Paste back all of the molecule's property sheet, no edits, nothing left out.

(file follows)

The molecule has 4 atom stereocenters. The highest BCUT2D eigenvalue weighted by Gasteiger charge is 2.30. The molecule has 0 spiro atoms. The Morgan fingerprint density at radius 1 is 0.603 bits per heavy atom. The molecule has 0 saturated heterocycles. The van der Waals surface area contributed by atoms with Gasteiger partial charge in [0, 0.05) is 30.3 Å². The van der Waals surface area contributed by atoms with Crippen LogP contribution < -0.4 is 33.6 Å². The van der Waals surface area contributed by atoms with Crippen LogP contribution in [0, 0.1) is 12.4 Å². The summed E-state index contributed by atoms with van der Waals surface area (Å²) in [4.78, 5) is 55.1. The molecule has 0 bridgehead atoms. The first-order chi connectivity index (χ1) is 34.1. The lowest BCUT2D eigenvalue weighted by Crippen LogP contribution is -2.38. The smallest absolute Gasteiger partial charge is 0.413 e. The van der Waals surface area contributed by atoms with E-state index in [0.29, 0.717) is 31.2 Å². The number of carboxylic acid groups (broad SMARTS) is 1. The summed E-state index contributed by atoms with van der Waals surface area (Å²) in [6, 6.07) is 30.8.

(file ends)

The molecule has 4 atom stereocenters. The highest BCUT2D eigenvalue weighted by Gasteiger charge is 2.30. The molecule has 0 spiro atoms. The Morgan fingerprint density at radius 1 is 0.603 bits per heavy atom. The molecule has 0 saturated heterocycles. The van der Waals surface area contributed by atoms with Gasteiger partial charge in [0, 0.05) is 30.3 Å². The van der Waals surface area contributed by atoms with Crippen LogP contribution < -0.4 is 33.6 Å². The van der Waals surface area contributed by atoms with Crippen LogP contribution in [0, 0.1) is 12.4 Å². The summed E-state index contributed by atoms with van der Waals surface area (Å²) in [4.78, 5) is 55.1. The molecule has 0 bridgehead atoms. The first-order chi connectivity index (χ1) is 34.1. The lowest BCUT2D eigenvalue weighted by Crippen LogP contribution is -2.38. The smallest absolute Gasteiger partial charge is 0.413 e. The van der Waals surface area contributed by atoms with E-state index in [0.29, 0.717) is 31.2 Å². The number of carboxylic acid groups (broad SMARTS) is 1. The summed E-state index contributed by atoms with van der Waals surface area (Å²) in [6, 6.07) is 30.8.